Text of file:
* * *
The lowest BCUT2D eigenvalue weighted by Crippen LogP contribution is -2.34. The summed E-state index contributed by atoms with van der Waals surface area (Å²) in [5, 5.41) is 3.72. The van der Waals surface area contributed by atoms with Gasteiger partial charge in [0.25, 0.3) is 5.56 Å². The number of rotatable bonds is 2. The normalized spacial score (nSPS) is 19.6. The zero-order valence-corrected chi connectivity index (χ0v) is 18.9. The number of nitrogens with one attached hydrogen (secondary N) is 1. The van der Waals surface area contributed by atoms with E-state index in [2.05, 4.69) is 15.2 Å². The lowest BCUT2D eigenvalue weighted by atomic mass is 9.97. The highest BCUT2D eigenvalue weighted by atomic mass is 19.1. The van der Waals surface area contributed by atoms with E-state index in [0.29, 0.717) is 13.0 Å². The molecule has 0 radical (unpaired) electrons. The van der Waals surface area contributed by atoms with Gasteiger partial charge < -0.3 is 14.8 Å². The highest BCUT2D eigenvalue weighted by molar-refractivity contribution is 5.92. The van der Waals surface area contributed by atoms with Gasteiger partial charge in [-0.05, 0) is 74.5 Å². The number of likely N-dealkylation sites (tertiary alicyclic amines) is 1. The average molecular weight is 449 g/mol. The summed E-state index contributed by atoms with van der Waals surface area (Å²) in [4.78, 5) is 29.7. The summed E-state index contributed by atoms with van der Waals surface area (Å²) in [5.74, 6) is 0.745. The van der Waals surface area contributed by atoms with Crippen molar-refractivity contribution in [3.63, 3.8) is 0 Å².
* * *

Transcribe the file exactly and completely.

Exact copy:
The lowest BCUT2D eigenvalue weighted by Crippen LogP contribution is -2.34. The summed E-state index contributed by atoms with van der Waals surface area (Å²) in [5, 5.41) is 3.72. The van der Waals surface area contributed by atoms with Gasteiger partial charge in [0.25, 0.3) is 5.56 Å². The number of rotatable bonds is 2. The normalized spacial score (nSPS) is 19.6. The zero-order valence-corrected chi connectivity index (χ0v) is 18.9. The number of nitrogens with one attached hydrogen (secondary N) is 1. The van der Waals surface area contributed by atoms with E-state index in [2.05, 4.69) is 15.2 Å². The lowest BCUT2D eigenvalue weighted by atomic mass is 9.97. The highest BCUT2D eigenvalue weighted by atomic mass is 19.1. The van der Waals surface area contributed by atoms with E-state index in [0.29, 0.717) is 13.0 Å². The molecule has 0 radical (unpaired) electrons. The van der Waals surface area contributed by atoms with Gasteiger partial charge < -0.3 is 14.8 Å². The highest BCUT2D eigenvalue weighted by molar-refractivity contribution is 5.92. The van der Waals surface area contributed by atoms with Gasteiger partial charge in [-0.05, 0) is 74.5 Å². The number of likely N-dealkylation sites (tertiary alicyclic amines) is 1. The average molecular weight is 449 g/mol. The summed E-state index contributed by atoms with van der Waals surface area (Å²) in [4.78, 5) is 29.7. The summed E-state index contributed by atoms with van der Waals surface area (Å²) in [5.74, 6) is 0.745. The van der Waals surface area contributed by atoms with Crippen molar-refractivity contribution in [3.63, 3.8) is 0 Å².